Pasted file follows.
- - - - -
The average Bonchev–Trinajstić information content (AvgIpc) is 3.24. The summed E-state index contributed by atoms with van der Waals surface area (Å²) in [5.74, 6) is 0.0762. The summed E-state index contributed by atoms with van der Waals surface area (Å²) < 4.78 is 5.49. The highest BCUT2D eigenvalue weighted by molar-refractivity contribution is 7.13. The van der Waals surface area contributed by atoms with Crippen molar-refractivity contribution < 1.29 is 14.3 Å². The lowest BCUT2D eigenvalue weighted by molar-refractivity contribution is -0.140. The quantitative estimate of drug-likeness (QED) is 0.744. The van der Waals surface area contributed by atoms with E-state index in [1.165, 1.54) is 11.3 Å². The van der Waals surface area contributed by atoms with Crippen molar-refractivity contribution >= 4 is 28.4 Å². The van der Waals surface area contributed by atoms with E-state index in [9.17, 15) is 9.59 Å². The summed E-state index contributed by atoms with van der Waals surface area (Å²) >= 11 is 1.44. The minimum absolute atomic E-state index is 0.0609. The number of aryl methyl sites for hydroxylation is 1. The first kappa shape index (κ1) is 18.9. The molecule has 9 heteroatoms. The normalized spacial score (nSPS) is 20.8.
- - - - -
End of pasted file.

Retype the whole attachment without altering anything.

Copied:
The average Bonchev–Trinajstić information content (AvgIpc) is 3.24. The summed E-state index contributed by atoms with van der Waals surface area (Å²) in [5.74, 6) is 0.0762. The summed E-state index contributed by atoms with van der Waals surface area (Å²) < 4.78 is 5.49. The highest BCUT2D eigenvalue weighted by molar-refractivity contribution is 7.13. The van der Waals surface area contributed by atoms with Crippen molar-refractivity contribution < 1.29 is 14.3 Å². The lowest BCUT2D eigenvalue weighted by molar-refractivity contribution is -0.140. The quantitative estimate of drug-likeness (QED) is 0.744. The van der Waals surface area contributed by atoms with E-state index in [1.165, 1.54) is 11.3 Å². The van der Waals surface area contributed by atoms with Crippen molar-refractivity contribution >= 4 is 28.4 Å². The van der Waals surface area contributed by atoms with E-state index in [9.17, 15) is 9.59 Å². The summed E-state index contributed by atoms with van der Waals surface area (Å²) >= 11 is 1.44. The minimum absolute atomic E-state index is 0.0609. The number of aryl methyl sites for hydroxylation is 1. The first kappa shape index (κ1) is 18.9. The molecule has 9 heteroatoms. The normalized spacial score (nSPS) is 20.8.